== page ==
Figure 2. (a) Schematic representation of region of memory activated and retrieved from during (a) associative thought, left and (b) analytic thought, right. The activation function is flat in associative thought and spiky in analytic thought. Encoded items in memory locations in whitened region blend to generate next instant of thought.
When we take into account how memory works, the lag between the second rapid increase in brain size approximately 500,000 years ago, and the cognitive transition of the Upper Paleolithic begins to make sense. A larger brain provided more space for episodes to be encoded, but it doesn’t follow that this increased space could straightaway be optimally navigated. There is no reason to expect that information from different domains would immediately be compatible enough to coexist in a stream of thought, as in the production of a metaphor. It is reasonable that once the brain achieved sufficient capacity for modern cognition, it took time to fine-tune how its components ‘talk’ to each other such that different items could be blended together and recursively revised (and recoded) in a coordinated manner. Only then could the full potential of the large brain be realized. Thus the bottleneck may not have been sufficient brain size but sufficient sophistication in the use of the memory already available, which could have come about through onset of contextual focus. With it the modern mind could both (1) intuitively combine concepts, and adapt old concepts to new contexts, and (2) logically analyze these new representations and how they fit together. Together these abilities would lead to the development of more fine-grained internal model of the world, which through language could be expressed and revised. Hence it may not be language per se that made the difference, as Bickerton (1990, 1996) maintained, but rather capacity to shift between analytic and associative processing --- such that the fruits of one mode provide the ingredients for the other --- that not only made language possible, but other aspects of the cultural life of modern humans such as art, science, and religion as well.
The cumulative nature of artifact change since the Middle Paleolithic tempts one to refer to culture as an evolution process. Like organisms, artifacts become more complex, more finely honed, and more adapted to the constraints and affordances they impose on one another over time. They also create niches for one another; for example, the invention of cars created niches for seatbelts and gas stations. However, artifacts do not evolve by means of a genetic code, and do not change through a process of random mutation and natural selection. So culture does not evolve in the same sense as biological organisms. In this section we examine in what sense the word evolution applies to artifact change.
As discussed by Bentley and Maschner in chapter 10 of this volume, “evolutionary archaeology” (EA) is one school among an array of evolutionary approaches that attempt to analyze culture change in terms of concepts borrowed from population genetics such as selection or drift -- changes in the relative frequencies of variants through random sampling from a finite population (O’Brien 1996, 2005; O’Brien and Lyman; for critiques see Boone and Smith, 1998; Gabora, 2006). EA distinguishes itself from other evolutionary approaches by its strong maintenance that artifacts constitute part of an organism’s phenotype (defined in biology as the physical manifestation of an organism’s genotype) and should be subjected to the same kind of analysis as other phenotypic traits. O’Brien and Lyman (2004: 179) see human artifacts as phenotypic in the biological sense, analogous to “a bird’s next, a beaver’s dam, or a chimpanzee’s twig tools as phenotypic traits.” However, their assumption, that heritable behavior is the major determinant in the form of a human-made artifact, is rather easily falsified. Colin Renfrew (1982) succinctly characterized the difference between adaptations that are accumulated genetically and adaptations that are passed on culturally:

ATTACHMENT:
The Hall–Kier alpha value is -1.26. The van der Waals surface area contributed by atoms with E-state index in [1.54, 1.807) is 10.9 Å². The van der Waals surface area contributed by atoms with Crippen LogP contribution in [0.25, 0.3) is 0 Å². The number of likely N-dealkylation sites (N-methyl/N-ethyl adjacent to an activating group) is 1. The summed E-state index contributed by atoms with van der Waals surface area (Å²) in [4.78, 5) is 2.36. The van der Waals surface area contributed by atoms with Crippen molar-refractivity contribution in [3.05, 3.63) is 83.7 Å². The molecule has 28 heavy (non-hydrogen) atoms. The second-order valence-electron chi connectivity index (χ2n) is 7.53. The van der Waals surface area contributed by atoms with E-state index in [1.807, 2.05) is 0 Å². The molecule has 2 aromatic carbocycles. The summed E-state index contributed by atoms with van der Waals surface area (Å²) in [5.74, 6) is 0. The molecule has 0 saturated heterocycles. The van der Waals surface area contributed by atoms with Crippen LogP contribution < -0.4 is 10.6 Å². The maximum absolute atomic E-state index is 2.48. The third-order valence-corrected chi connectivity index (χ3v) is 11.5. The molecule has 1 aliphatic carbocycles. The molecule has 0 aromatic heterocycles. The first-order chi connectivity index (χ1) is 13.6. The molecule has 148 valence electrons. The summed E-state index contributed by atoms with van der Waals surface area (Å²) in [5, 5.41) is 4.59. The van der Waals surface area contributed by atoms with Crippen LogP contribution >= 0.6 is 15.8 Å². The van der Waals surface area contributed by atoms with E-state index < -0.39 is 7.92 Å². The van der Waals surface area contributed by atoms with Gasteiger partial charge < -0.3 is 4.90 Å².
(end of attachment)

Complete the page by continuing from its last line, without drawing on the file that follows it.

The genetic inheritance, itself the product of environmental selection, may itself be regarded as environmental ‘memory’... humans [are not] alone in communicating [their experience of the environment] to others of the species: the dance of the bees, where individuals can indicate the direction and distance of suitable supplies of pollen, fulfils precisely this function. The essence of human culture, however, is that it is an ‘acquired characteristic’, which, unlike the dance of the bees, is not genetically determined (Renfrew 1982:18).
As Renfrew points out, much of human culture is not genetically determined, meaning that it can evolve in a Lamarckian fashion by inheriting acquired characteristics. Beaver dams and bird’s nests, however, cannot evolve this way: if a particular beaver were taught, perhaps by humans, to build a window in its dam, and its offspring still built normal windowless dams, we would see that only the dam, and not the window, belongs in the beaver’s biological phenotype, to be passed on via genetic inheritance.
Culture has many attributes of an evolutionary process. That is, phenomena such as transmission and drift can operate on cultural variants themselves regardless of the Darwinian (genetic) evolution among humans who carry these variants. In computer simulations (see Costopolous, chapter 16 of this volume), culture evolves through drift or a combination of invention and imitation, without genomes at all (e.g., Gabora 1995; Neiman 1995; Madsen et al. 1999; Bentley et al. 2004). But although culture has attributes of an evolutionary process, it does not operate through the same underlying mechanisms as biology. When it comes to human-made artifacts, inheritance of acquired characteristics is not just the exception but the rule. Once we learned how to build dwellings with windows, dwellings with windows were here to stay. Something is happening through culture that is prohibited in biology.